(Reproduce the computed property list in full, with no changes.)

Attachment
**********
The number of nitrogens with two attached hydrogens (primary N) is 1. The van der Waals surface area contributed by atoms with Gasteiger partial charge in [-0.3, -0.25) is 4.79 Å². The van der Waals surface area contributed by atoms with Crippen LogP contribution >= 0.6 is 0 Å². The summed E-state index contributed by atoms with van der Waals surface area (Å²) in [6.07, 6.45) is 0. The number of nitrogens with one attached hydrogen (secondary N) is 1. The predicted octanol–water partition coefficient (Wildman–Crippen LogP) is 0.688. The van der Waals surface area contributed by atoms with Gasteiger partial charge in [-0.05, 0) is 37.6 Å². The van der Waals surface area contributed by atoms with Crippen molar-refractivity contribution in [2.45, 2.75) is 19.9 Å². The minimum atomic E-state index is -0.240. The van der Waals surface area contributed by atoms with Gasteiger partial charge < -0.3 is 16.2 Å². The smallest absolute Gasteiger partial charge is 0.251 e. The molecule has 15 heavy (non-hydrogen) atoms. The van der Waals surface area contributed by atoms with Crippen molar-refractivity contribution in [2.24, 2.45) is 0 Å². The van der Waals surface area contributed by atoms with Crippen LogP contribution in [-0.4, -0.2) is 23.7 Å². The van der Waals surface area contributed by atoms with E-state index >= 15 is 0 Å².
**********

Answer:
The number of nitrogens with two attached hydrogens (primary N) is 1. The van der Waals surface area contributed by atoms with Gasteiger partial charge in [-0.3, -0.25) is 4.79 Å². The van der Waals surface area contributed by atoms with Crippen LogP contribution >= 0.6 is 0 Å². The summed E-state index contributed by atoms with van der Waals surface area (Å²) in [6.07, 6.45) is 0. The number of nitrogens with one attached hydrogen (secondary N) is 1. The predicted octanol–water partition coefficient (Wildman–Crippen LogP) is 0.688. The van der Waals surface area contributed by atoms with Gasteiger partial charge in [-0.05, 0) is 37.6 Å². The van der Waals surface area contributed by atoms with Crippen molar-refractivity contribution in [2.45, 2.75) is 19.9 Å². The minimum atomic E-state index is -0.240. The van der Waals surface area contributed by atoms with Gasteiger partial charge < -0.3 is 16.2 Å². The smallest absolute Gasteiger partial charge is 0.251 e. The molecule has 15 heavy (non-hydrogen) atoms. The van der Waals surface area contributed by atoms with Crippen molar-refractivity contribution in [2.24, 2.45) is 0 Å². The van der Waals surface area contributed by atoms with Crippen LogP contribution in [-0.4, -0.2) is 23.7 Å². The van der Waals surface area contributed by atoms with E-state index >= 15 is 0 Å².